My Health Record data breaches fall

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My Health Record data breaches fall

But complaints skyrocket with opt-out switch.

The number of data breaches involving the My Health Record system fell from 42 to 37 in the past financial year, despite a significant uptick in Australians with a personal electronic health record.

In its most recent annual report, the Australian Digital Health Agency said “38 matters (in 35 notifications) were reported to the Office of the Australian Information Commissioner” in 2018-19.

This compares with “42 data breaches (in 28 notifications)” in 2017-18 and “35 data breach notifications” in 2016-17.

However, as with previous years, there were “no purposeful or malicious attacks compromising the integrity or security of the My Health Record system” over the financial year.

Of the 38 “matters” reported to the privacy watchdog, the My Health Record system operator classified 37 as breaches and one as a “suspected breach”.

While most of these were “attributed to administrative errors” such as cases of intertwined Medicare records and other processing errors, three cases involved “unauthorised access”.

ADHA said two of these cases were the result of “suspected fraud against the Medicare program where the incorrect records appearing in the My Health Record of the affected individual were also viewed without authority by the individual undertaking the suspected fraudulent activity”.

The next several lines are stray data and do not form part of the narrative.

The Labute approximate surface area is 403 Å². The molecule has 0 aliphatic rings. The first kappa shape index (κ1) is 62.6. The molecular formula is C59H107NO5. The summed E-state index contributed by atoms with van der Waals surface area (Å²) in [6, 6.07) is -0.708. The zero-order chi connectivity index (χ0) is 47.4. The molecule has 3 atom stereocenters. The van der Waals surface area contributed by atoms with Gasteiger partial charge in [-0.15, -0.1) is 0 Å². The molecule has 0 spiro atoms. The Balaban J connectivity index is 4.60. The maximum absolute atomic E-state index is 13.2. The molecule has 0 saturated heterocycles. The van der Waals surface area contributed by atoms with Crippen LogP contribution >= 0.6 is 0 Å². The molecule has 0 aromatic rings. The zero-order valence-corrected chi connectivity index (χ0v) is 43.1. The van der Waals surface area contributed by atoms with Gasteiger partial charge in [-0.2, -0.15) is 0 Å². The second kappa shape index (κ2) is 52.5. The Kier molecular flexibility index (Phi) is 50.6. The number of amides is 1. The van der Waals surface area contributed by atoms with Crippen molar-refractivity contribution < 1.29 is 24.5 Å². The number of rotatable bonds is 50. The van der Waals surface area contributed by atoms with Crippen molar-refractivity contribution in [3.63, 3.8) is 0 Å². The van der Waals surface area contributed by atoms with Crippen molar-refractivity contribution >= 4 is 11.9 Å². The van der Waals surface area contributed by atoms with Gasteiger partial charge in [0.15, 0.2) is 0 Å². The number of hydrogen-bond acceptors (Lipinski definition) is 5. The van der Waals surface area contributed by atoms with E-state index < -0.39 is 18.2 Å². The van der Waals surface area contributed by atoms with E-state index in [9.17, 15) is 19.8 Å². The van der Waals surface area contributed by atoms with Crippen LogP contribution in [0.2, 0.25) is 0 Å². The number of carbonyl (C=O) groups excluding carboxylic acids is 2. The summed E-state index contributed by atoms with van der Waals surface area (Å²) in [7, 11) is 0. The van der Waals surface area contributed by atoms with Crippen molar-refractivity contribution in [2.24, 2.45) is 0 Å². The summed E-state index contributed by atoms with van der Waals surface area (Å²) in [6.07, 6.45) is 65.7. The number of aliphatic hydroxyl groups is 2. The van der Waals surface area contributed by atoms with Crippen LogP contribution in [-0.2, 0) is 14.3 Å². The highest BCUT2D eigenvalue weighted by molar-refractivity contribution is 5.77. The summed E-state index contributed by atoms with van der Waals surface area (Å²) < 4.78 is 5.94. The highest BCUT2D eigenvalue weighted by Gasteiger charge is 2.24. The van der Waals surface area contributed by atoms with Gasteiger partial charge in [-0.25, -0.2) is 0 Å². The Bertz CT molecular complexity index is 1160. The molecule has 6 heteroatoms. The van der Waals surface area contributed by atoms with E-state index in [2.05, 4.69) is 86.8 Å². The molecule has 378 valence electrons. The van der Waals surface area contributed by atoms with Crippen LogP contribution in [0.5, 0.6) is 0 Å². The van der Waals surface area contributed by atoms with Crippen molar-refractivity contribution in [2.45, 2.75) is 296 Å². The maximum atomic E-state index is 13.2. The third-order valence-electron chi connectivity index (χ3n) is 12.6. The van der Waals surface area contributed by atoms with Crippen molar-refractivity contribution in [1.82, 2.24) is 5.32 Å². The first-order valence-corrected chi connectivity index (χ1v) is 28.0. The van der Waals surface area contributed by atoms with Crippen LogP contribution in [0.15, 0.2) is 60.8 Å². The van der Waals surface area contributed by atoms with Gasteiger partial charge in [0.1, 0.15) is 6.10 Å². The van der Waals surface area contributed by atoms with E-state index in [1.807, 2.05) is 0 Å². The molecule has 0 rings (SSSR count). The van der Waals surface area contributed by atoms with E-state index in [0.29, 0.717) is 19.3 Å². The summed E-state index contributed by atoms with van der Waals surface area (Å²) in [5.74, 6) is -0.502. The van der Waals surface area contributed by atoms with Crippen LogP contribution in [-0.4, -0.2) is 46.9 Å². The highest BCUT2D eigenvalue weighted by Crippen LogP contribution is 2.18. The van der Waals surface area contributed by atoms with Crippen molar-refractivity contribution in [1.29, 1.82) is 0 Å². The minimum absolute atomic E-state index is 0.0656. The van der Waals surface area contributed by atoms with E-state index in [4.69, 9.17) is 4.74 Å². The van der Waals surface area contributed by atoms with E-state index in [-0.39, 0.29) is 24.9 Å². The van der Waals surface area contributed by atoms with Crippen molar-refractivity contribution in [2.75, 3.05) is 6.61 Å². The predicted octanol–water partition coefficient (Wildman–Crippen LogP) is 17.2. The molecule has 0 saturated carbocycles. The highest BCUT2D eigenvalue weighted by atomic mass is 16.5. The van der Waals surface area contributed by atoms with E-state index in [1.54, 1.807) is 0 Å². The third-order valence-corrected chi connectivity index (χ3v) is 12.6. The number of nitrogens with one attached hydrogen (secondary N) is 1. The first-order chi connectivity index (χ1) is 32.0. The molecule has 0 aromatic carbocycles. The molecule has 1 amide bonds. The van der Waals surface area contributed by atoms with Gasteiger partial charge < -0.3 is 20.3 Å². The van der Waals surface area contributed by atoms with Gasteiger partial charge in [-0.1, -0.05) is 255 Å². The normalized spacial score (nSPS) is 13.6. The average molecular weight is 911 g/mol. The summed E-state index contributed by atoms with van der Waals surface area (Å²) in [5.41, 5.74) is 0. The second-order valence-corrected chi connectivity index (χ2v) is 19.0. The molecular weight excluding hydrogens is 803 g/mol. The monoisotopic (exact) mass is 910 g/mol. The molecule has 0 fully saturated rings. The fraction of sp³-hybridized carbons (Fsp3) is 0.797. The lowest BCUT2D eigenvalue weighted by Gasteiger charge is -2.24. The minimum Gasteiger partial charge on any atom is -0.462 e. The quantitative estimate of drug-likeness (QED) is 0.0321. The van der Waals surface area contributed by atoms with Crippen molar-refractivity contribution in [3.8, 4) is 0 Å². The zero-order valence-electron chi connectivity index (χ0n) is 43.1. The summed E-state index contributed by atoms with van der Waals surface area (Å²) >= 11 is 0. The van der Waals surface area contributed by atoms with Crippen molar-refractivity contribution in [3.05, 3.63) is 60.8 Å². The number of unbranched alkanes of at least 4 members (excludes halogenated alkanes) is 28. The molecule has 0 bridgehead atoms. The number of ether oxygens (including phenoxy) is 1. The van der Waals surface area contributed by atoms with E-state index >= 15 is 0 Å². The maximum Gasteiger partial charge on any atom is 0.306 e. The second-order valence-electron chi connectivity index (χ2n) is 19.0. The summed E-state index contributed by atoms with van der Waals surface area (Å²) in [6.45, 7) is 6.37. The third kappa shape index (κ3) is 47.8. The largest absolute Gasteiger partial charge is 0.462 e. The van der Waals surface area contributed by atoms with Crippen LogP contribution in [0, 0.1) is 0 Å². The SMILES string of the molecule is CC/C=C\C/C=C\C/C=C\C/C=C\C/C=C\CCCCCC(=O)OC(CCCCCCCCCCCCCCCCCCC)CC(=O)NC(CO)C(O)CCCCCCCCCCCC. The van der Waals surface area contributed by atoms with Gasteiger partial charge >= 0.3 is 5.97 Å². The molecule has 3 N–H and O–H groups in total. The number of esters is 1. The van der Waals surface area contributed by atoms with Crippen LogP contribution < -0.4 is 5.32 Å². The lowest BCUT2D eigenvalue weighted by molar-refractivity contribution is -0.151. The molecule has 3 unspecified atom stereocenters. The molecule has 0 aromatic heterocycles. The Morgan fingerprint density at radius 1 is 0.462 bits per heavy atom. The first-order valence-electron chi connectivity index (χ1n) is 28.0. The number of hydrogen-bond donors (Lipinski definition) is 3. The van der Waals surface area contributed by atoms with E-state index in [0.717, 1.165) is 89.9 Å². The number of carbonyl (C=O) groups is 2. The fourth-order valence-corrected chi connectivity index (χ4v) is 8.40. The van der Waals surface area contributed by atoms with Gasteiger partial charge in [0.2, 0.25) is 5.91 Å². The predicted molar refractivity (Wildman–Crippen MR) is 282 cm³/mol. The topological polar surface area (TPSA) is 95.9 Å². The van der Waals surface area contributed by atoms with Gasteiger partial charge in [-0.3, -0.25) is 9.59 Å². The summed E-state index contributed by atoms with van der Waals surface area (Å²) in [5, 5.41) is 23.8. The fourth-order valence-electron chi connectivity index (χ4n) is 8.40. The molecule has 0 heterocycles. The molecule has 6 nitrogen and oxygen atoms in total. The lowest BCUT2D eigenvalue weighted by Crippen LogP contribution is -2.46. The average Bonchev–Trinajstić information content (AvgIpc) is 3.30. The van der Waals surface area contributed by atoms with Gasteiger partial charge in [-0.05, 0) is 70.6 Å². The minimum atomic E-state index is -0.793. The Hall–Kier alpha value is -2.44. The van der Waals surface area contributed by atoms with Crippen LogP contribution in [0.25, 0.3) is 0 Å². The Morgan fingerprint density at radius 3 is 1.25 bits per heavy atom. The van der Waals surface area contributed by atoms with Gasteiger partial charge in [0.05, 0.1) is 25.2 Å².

The only other confirmed breach involving unauthorised access was the result of “an incorrect parental authorised representative being assigned to a child”.

The remaining 34 breaches were caused by activities undertaken by Service Australia, which operates the repository on behalf of ADHA.

The majority of these (27) resulted from “data integrity activity ... to identify intertwined Medicare records”, while a further seven resulted from “suspected fraud against the Medicare program involving unauthorised Medicare claims being submitted, with the incorrect Medicare data subsequently appearing in the My Health Record of the affected customers”.

“In all instances, Services Australia took action to correct the affected My Health Records,” ADHA said.

While data breaches were slightly lower than in previous years, the same could not be said from complaints.

After falling from 64 to 57 between 2016-17 and 2017-18, the number of formal complaints climbed to 304 in 2018-19.

This was helped along by the extended opt-out period between July 2018 and January 2019, which saw in excess of 2.5 million Australians elect not have a personal electronic health record created.

As at the end of June 2019, the ADHA estimated there were a total of 22.55 million My Health Records, though only 1.74 million individuals had accessed them during this time.

The ADHA recently kicked off its search for a new My Health Record national infrastructure provider, calling for information about "potential future options for the e-health system".

The new provider will eventually replace Accenture, which has held the lucrative deal for the design, build and integration of the system since 2011.

While the deal was set to expire at the end of the 2020 financial year, the agency has reportedly extended the contract with the IT services provider by another year, according to PulseIT.

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